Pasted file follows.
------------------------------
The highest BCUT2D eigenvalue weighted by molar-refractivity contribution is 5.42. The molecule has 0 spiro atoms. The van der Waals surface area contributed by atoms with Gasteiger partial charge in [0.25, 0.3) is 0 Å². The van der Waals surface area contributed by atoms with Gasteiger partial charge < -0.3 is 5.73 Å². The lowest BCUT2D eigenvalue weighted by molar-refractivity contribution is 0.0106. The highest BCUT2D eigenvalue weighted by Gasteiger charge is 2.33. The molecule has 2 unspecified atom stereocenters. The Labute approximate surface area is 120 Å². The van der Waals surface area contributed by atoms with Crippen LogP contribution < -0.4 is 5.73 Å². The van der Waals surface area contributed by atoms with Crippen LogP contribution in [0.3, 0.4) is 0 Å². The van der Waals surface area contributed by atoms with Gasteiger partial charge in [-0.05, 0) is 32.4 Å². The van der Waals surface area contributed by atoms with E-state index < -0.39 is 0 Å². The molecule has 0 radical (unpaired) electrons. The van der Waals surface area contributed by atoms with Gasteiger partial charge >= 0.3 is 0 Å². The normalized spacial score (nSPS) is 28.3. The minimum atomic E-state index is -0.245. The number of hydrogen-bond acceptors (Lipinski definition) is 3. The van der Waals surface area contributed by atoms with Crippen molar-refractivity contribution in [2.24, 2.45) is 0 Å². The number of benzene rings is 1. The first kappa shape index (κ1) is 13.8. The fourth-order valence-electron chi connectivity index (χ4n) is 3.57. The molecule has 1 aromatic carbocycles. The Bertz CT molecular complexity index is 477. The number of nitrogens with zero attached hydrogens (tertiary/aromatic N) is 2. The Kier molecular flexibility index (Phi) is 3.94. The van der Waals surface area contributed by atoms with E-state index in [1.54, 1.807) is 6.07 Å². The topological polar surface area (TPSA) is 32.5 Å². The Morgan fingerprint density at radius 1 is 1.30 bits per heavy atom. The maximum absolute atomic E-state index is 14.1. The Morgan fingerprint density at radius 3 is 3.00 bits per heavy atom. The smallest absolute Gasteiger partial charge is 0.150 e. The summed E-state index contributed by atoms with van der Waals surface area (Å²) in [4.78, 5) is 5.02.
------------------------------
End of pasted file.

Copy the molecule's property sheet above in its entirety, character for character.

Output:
The highest BCUT2D eigenvalue weighted by molar-refractivity contribution is 5.42. The molecule has 0 spiro atoms. The van der Waals surface area contributed by atoms with Gasteiger partial charge in [0.25, 0.3) is 0 Å². The van der Waals surface area contributed by atoms with Gasteiger partial charge < -0.3 is 5.73 Å². The lowest BCUT2D eigenvalue weighted by molar-refractivity contribution is 0.0106. The highest BCUT2D eigenvalue weighted by Gasteiger charge is 2.33. The molecule has 2 unspecified atom stereocenters. The Labute approximate surface area is 120 Å². The van der Waals surface area contributed by atoms with Crippen LogP contribution < -0.4 is 5.73 Å². The van der Waals surface area contributed by atoms with Crippen LogP contribution in [0.3, 0.4) is 0 Å². The van der Waals surface area contributed by atoms with Gasteiger partial charge in [-0.05, 0) is 32.4 Å². The van der Waals surface area contributed by atoms with E-state index < -0.39 is 0 Å². The molecule has 0 radical (unpaired) electrons. The van der Waals surface area contributed by atoms with Gasteiger partial charge >= 0.3 is 0 Å². The normalized spacial score (nSPS) is 28.3. The minimum atomic E-state index is -0.245. The number of hydrogen-bond acceptors (Lipinski definition) is 3. The van der Waals surface area contributed by atoms with Crippen molar-refractivity contribution in [2.24, 2.45) is 0 Å². The number of benzene rings is 1. The first kappa shape index (κ1) is 13.8. The fourth-order valence-electron chi connectivity index (χ4n) is 3.57. The molecule has 1 aromatic carbocycles. The Bertz CT molecular complexity index is 477. The number of nitrogens with zero attached hydrogens (tertiary/aromatic N) is 2. The Kier molecular flexibility index (Phi) is 3.94. The van der Waals surface area contributed by atoms with E-state index in [1.54, 1.807) is 6.07 Å². The topological polar surface area (TPSA) is 32.5 Å². The Morgan fingerprint density at radius 1 is 1.30 bits per heavy atom. The maximum absolute atomic E-state index is 14.1. The Morgan fingerprint density at radius 3 is 3.00 bits per heavy atom. The smallest absolute Gasteiger partial charge is 0.150 e. The summed E-state index contributed by atoms with van der Waals surface area (Å²) in [4.78, 5) is 5.02.